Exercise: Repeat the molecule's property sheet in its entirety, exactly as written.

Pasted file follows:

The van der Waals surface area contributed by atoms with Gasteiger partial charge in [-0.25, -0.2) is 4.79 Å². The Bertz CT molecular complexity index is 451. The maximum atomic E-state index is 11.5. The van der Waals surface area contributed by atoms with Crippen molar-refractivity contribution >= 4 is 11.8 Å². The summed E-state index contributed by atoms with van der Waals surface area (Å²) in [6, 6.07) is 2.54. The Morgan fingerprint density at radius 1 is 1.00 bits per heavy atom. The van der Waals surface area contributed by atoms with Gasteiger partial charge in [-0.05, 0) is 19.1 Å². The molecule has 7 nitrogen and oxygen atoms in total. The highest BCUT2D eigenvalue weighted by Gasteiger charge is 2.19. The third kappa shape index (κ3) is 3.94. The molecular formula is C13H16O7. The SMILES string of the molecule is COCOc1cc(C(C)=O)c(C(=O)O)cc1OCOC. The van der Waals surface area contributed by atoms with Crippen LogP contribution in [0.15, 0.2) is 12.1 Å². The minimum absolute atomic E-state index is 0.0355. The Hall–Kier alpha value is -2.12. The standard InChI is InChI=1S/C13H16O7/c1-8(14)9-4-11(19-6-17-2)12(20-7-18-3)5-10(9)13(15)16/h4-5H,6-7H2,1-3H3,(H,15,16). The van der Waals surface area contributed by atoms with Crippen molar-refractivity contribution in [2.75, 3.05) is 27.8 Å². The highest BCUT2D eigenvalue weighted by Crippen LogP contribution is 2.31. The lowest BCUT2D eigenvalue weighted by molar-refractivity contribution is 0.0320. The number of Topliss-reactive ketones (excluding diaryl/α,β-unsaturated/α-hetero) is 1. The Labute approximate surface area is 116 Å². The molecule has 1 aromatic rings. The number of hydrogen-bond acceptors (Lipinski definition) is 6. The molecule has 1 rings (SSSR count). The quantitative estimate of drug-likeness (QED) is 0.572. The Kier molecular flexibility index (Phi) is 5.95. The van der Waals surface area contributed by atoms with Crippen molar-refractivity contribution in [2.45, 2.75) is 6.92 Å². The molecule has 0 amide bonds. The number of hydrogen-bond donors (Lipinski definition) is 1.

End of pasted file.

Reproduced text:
The van der Waals surface area contributed by atoms with Gasteiger partial charge in [-0.25, -0.2) is 4.79 Å². The Bertz CT molecular complexity index is 451. The maximum atomic E-state index is 11.5. The van der Waals surface area contributed by atoms with Crippen molar-refractivity contribution >= 4 is 11.8 Å². The summed E-state index contributed by atoms with van der Waals surface area (Å²) in [6, 6.07) is 2.54. The Morgan fingerprint density at radius 1 is 1.00 bits per heavy atom. The van der Waals surface area contributed by atoms with Gasteiger partial charge in [-0.05, 0) is 19.1 Å². The molecule has 7 nitrogen and oxygen atoms in total. The highest BCUT2D eigenvalue weighted by Gasteiger charge is 2.19. The third kappa shape index (κ3) is 3.94. The molecular formula is C13H16O7. The SMILES string of the molecule is COCOc1cc(C(C)=O)c(C(=O)O)cc1OCOC. The van der Waals surface area contributed by atoms with Crippen LogP contribution in [0.15, 0.2) is 12.1 Å². The minimum absolute atomic E-state index is 0.0355. The Hall–Kier alpha value is -2.12. The standard InChI is InChI=1S/C13H16O7/c1-8(14)9-4-11(19-6-17-2)12(20-7-18-3)5-10(9)13(15)16/h4-5H,6-7H2,1-3H3,(H,15,16). The van der Waals surface area contributed by atoms with Crippen molar-refractivity contribution in [2.75, 3.05) is 27.8 Å². The highest BCUT2D eigenvalue weighted by Crippen LogP contribution is 2.31. The lowest BCUT2D eigenvalue weighted by molar-refractivity contribution is 0.0320. The number of Topliss-reactive ketones (excluding diaryl/α,β-unsaturated/α-hetero) is 1. The Labute approximate surface area is 116 Å². The molecule has 1 aromatic rings. The number of hydrogen-bond acceptors (Lipinski definition) is 6. The molecule has 1 rings (SSSR count). The quantitative estimate of drug-likeness (QED) is 0.572. The Kier molecular flexibility index (Phi) is 5.95. The van der Waals surface area contributed by atoms with Crippen molar-refractivity contribution in [2.45, 2.75) is 6.92 Å². The molecule has 0 amide bonds. The number of hydrogen-bond donors (Lipinski definition) is 1.